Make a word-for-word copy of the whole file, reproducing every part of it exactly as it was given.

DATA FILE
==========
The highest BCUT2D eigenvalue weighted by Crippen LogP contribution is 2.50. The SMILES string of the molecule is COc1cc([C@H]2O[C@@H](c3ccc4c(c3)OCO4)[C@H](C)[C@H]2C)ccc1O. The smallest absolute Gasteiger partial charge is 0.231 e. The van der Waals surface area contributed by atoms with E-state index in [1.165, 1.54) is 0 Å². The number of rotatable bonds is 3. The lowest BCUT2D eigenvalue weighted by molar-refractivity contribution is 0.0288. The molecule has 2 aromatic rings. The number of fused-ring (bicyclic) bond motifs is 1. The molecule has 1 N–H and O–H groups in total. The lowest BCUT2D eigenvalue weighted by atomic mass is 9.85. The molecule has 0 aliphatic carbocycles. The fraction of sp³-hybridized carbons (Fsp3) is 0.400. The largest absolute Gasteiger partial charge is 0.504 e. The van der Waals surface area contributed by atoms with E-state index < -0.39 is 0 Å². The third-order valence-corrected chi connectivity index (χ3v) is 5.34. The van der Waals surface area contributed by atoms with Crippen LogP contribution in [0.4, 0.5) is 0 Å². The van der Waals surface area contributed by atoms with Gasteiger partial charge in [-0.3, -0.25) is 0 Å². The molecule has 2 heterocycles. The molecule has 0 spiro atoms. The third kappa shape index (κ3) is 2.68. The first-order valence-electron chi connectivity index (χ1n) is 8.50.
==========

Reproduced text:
The highest BCUT2D eigenvalue weighted by Crippen LogP contribution is 2.50. The SMILES string of the molecule is COc1cc([C@H]2O[C@@H](c3ccc4c(c3)OCO4)[C@H](C)[C@H]2C)ccc1O. The smallest absolute Gasteiger partial charge is 0.231 e. The van der Waals surface area contributed by atoms with E-state index in [1.165, 1.54) is 0 Å². The number of rotatable bonds is 3. The lowest BCUT2D eigenvalue weighted by molar-refractivity contribution is 0.0288. The molecule has 2 aromatic rings. The number of fused-ring (bicyclic) bond motifs is 1. The molecule has 1 N–H and O–H groups in total. The lowest BCUT2D eigenvalue weighted by atomic mass is 9.85. The molecule has 0 aliphatic carbocycles. The fraction of sp³-hybridized carbons (Fsp3) is 0.400. The largest absolute Gasteiger partial charge is 0.504 e. The van der Waals surface area contributed by atoms with E-state index < -0.39 is 0 Å². The third-order valence-corrected chi connectivity index (χ3v) is 5.34. The van der Waals surface area contributed by atoms with Crippen LogP contribution in [0.4, 0.5) is 0 Å². The van der Waals surface area contributed by atoms with Gasteiger partial charge in [-0.3, -0.25) is 0 Å². The molecule has 2 heterocycles. The molecule has 0 spiro atoms. The third kappa shape index (κ3) is 2.68. The first-order valence-electron chi connectivity index (χ1n) is 8.50.